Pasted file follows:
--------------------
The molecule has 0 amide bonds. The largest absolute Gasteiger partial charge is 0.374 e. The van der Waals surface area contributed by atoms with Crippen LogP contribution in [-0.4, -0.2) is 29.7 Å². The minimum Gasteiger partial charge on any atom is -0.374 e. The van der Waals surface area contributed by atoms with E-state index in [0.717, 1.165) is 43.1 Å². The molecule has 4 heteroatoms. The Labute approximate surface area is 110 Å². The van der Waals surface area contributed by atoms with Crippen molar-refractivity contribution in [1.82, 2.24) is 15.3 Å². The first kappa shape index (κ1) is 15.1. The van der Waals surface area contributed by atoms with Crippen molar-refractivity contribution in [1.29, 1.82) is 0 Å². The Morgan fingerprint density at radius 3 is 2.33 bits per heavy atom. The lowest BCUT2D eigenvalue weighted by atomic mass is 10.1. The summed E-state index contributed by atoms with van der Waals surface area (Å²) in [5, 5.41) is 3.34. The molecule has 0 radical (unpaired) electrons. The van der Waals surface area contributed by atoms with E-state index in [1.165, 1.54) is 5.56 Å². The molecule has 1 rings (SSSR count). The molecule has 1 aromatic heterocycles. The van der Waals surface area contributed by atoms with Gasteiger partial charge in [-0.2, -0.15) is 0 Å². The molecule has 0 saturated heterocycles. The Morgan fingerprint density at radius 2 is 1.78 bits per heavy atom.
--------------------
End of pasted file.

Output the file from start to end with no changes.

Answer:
The molecule has 0 amide bonds. The largest absolute Gasteiger partial charge is 0.374 e. The van der Waals surface area contributed by atoms with Crippen LogP contribution in [-0.4, -0.2) is 29.7 Å². The minimum Gasteiger partial charge on any atom is -0.374 e. The van der Waals surface area contributed by atoms with E-state index in [0.717, 1.165) is 43.1 Å². The molecule has 4 heteroatoms. The Labute approximate surface area is 110 Å². The van der Waals surface area contributed by atoms with Crippen molar-refractivity contribution in [1.82, 2.24) is 15.3 Å². The first kappa shape index (κ1) is 15.1. The van der Waals surface area contributed by atoms with Crippen molar-refractivity contribution in [1.29, 1.82) is 0 Å². The Morgan fingerprint density at radius 3 is 2.33 bits per heavy atom. The lowest BCUT2D eigenvalue weighted by atomic mass is 10.1. The summed E-state index contributed by atoms with van der Waals surface area (Å²) in [5, 5.41) is 3.34. The molecule has 0 radical (unpaired) electrons. The van der Waals surface area contributed by atoms with E-state index in [1.165, 1.54) is 5.56 Å². The molecule has 1 rings (SSSR count). The molecule has 1 aromatic heterocycles. The van der Waals surface area contributed by atoms with Gasteiger partial charge in [-0.2, -0.15) is 0 Å². The molecule has 0 saturated heterocycles. The Morgan fingerprint density at radius 2 is 1.78 bits per heavy atom.